Publication Mon 24 October ~ UN DAY

Forget geopolitics – save the climate

Has the time come to ‘transform defence’ and can we do it?

Our symposium is inspired by this article from Anatole Lieven November 2021, written before Russia’s invasion of Ukraine.

Anatol Lieven’s Climate Change and the Nation State criticises national security elites for neglecting the ultimate threat of climate disaster. He tells Roderick Kefferpütz why human rights abuses in China and Russia, the retreat of liberal democracy in the world, and rising geopolitical tensions are nothing compared to what would await us with runaway climate change. Security today starts with flood defences and wind turbines, not aircraft carriers and submarines.

Our Transform Defence virtual symposium takes Anatole Lieven’s ‘headline’ and looks at it a slightly different way. We suggest that reframing how we ‘do’ international relations is integral to letting go of ‘old-school’ geopolitics in order that we can do what is most critical:  save the climate – and ourselves.

Nations currently spend a ratio of 6:1 public spending on military to climate change.

Nations spend more than $2 trillion annually on the military;

the G20 nations account for 87% of that figure.

Hence our symposium question: Has the time come to transform defence in favour of ‘Sustainable Human Safety’?

In light of ‘Code Red for Humanity’ climate emergency; ongoing and future pandemic; the abject failure of western foreign and defence policy in Afghanistan and Iraq and the catastrophic failure of foreign and defence policy playing out in Russia and Ukraine, has the time come to consider how we raise the debate on the need to transform defence such that it is fit for the 21st century and beyond?

Some questions that lie at the heart of this matter:

    • Is this impossible? Are we forever trapped in largely self-interested foreign and defence policies premised on 19/20th century geopolitics dominated still by rich northern nations?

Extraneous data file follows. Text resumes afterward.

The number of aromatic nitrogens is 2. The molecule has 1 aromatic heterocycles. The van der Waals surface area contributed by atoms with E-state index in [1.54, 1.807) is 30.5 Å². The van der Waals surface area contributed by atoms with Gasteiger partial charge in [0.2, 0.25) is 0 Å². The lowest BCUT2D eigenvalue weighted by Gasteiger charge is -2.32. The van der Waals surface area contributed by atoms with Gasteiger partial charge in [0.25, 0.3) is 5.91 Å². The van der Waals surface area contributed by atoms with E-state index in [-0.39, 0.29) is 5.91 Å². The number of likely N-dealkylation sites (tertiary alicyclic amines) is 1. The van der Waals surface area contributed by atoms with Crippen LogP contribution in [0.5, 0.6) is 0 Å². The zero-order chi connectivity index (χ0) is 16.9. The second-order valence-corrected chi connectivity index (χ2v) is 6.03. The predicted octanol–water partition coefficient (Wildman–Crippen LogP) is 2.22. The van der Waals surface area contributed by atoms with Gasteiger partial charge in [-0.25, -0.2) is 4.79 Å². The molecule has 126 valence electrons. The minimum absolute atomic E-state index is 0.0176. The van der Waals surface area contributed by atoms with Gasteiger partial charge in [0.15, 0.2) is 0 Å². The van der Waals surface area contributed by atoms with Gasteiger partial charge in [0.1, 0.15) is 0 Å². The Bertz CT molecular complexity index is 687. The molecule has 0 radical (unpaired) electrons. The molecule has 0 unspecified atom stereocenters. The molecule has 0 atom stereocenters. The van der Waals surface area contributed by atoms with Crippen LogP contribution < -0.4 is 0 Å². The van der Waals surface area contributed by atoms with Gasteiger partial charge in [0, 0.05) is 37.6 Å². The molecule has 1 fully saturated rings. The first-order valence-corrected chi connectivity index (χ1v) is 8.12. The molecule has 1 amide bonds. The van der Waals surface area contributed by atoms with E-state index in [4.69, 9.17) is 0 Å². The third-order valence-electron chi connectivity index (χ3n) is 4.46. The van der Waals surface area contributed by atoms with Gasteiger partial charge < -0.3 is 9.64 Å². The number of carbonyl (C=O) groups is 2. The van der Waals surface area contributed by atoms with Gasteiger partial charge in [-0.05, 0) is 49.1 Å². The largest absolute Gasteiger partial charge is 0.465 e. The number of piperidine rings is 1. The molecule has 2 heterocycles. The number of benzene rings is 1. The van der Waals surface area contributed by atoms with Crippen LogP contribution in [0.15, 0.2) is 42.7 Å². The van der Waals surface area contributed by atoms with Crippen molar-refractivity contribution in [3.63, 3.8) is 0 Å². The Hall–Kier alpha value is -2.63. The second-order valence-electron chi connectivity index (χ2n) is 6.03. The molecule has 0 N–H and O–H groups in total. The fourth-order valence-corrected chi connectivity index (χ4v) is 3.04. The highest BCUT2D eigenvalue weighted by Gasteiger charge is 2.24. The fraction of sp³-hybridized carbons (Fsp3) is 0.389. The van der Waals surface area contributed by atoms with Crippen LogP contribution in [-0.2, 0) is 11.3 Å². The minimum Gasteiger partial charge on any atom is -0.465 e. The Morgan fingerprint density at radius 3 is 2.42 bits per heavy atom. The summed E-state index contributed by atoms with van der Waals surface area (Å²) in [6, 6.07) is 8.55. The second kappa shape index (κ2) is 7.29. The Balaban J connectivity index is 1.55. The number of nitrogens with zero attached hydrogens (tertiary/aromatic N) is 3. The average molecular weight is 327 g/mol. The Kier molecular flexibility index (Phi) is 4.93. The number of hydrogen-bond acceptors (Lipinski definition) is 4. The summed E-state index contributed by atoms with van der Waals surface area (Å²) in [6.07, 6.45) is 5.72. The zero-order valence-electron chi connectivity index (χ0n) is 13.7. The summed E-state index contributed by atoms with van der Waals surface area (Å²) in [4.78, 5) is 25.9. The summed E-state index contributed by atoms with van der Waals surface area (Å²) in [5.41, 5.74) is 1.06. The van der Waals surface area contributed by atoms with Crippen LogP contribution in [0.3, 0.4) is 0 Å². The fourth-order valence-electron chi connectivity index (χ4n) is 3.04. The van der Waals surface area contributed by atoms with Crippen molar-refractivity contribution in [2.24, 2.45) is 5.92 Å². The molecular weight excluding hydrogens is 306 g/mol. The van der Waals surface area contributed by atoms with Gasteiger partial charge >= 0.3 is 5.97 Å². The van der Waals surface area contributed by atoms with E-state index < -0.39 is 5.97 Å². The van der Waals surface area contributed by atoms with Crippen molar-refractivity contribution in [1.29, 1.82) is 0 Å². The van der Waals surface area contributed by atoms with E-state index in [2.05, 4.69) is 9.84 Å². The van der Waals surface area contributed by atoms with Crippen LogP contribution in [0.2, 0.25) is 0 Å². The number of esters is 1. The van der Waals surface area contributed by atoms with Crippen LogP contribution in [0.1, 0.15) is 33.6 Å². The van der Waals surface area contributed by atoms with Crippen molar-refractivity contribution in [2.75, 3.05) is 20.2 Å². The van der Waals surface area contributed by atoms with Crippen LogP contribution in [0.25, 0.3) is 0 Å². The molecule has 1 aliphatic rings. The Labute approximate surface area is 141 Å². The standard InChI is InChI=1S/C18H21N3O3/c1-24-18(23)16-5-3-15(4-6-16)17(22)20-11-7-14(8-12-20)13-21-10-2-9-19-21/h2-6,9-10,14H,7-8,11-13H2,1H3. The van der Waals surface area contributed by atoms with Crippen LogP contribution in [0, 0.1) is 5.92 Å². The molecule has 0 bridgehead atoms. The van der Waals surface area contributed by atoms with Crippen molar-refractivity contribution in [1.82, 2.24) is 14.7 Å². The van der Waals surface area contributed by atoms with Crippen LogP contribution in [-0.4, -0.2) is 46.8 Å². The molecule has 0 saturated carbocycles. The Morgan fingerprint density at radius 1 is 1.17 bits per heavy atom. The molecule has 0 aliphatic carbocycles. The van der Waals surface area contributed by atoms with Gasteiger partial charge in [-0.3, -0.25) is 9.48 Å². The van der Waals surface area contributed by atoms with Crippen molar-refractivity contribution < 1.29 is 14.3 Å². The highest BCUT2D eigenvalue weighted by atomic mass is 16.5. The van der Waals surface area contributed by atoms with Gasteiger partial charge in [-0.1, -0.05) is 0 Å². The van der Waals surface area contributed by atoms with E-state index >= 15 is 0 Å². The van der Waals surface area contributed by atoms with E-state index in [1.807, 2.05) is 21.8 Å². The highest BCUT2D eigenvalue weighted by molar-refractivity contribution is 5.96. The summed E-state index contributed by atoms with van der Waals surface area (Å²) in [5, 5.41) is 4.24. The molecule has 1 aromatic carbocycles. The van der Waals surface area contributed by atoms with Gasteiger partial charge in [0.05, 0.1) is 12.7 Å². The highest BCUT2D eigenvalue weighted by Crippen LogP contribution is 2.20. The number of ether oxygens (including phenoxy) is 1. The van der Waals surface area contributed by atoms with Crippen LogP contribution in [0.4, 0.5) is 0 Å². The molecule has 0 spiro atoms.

• In defence of economic interests: does military and economic strength have to go hand in hand?
    • Does ‘realpolitik’ mean we can only expect or aspire to climate-driven economic transformation while a parallel foreign and defence policy transformation remains rooted in narrow definitions of national self-interest?
    • Public Opinion and generation gaps: is climate change having any impact on changing the way people of different ages see ‘defence’: in the Global North? Global South?
    • If health workers were the ‘frontline’ defence in pandemic, are fire-fighters the new ‘soldiers’? Will soldiers become fire-fighters? Do we need to update and expand ‘defence’ to reflect the climate changed world?
    • Can any change happen without Security Council reform and the WW2 hangover of the UN P5?
    • Can we ever put the reins on defence industry profiteering – if so how and to what benefit?
    • The world is transforming from a uni-superpower to a multipolar world and we are slipping into another Cold War. What about a ‘Hot Peace’ where active international cooperation, especially between US and China, is established to tackle climate crisis and other foreseeable global emergencies (pandemic, food and water shortage, refugees etc).
    • What does conventional defence look like in a post-carbon, climate changed world? Although the neoliberal capitalist world order is underpinned by fossil-fuelled militaries, this cannot last. The future is zero carbon, so what needs to be done to transform our militaries and diplomatic services so that they are 21st and 22nd century fit for purpose?
    • With current climate policies, we are on course to a 3°C hotter world by 2100, where current air force bases will be (permanently) flooded and navy bases underwater. Our “defence” is not prepared for a 1.5°C hotter world so how are we going to protect ourselves in the 3°C hotter world?